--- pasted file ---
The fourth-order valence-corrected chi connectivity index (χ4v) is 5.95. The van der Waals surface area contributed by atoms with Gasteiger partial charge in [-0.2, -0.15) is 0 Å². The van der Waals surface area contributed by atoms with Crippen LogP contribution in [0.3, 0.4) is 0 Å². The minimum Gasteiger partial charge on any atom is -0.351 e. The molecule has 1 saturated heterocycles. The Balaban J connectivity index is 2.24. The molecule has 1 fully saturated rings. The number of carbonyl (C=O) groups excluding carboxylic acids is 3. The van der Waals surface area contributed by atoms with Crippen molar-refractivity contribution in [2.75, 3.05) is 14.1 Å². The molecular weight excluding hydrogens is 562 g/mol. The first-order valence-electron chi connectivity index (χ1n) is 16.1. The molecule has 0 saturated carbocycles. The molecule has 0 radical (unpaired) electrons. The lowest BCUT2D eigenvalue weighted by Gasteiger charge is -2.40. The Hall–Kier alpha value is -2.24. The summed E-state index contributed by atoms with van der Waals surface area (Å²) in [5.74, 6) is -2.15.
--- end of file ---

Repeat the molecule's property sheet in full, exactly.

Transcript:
The fourth-order valence-corrected chi connectivity index (χ4v) is 5.95. The van der Waals surface area contributed by atoms with Gasteiger partial charge in [-0.2, -0.15) is 0 Å². The van der Waals surface area contributed by atoms with Crippen LogP contribution in [0.3, 0.4) is 0 Å². The minimum Gasteiger partial charge on any atom is -0.351 e. The molecule has 1 saturated heterocycles. The Balaban J connectivity index is 2.24. The molecule has 1 fully saturated rings. The number of carbonyl (C=O) groups excluding carboxylic acids is 3. The van der Waals surface area contributed by atoms with Crippen molar-refractivity contribution in [2.75, 3.05) is 14.1 Å². The molecular weight excluding hydrogens is 562 g/mol. The first-order valence-electron chi connectivity index (χ1n) is 16.1. The molecule has 0 saturated carbocycles. The molecule has 0 radical (unpaired) electrons. The lowest BCUT2D eigenvalue weighted by Gasteiger charge is -2.40. The Hall–Kier alpha value is -2.24. The summed E-state index contributed by atoms with van der Waals surface area (Å²) in [5.74, 6) is -2.15.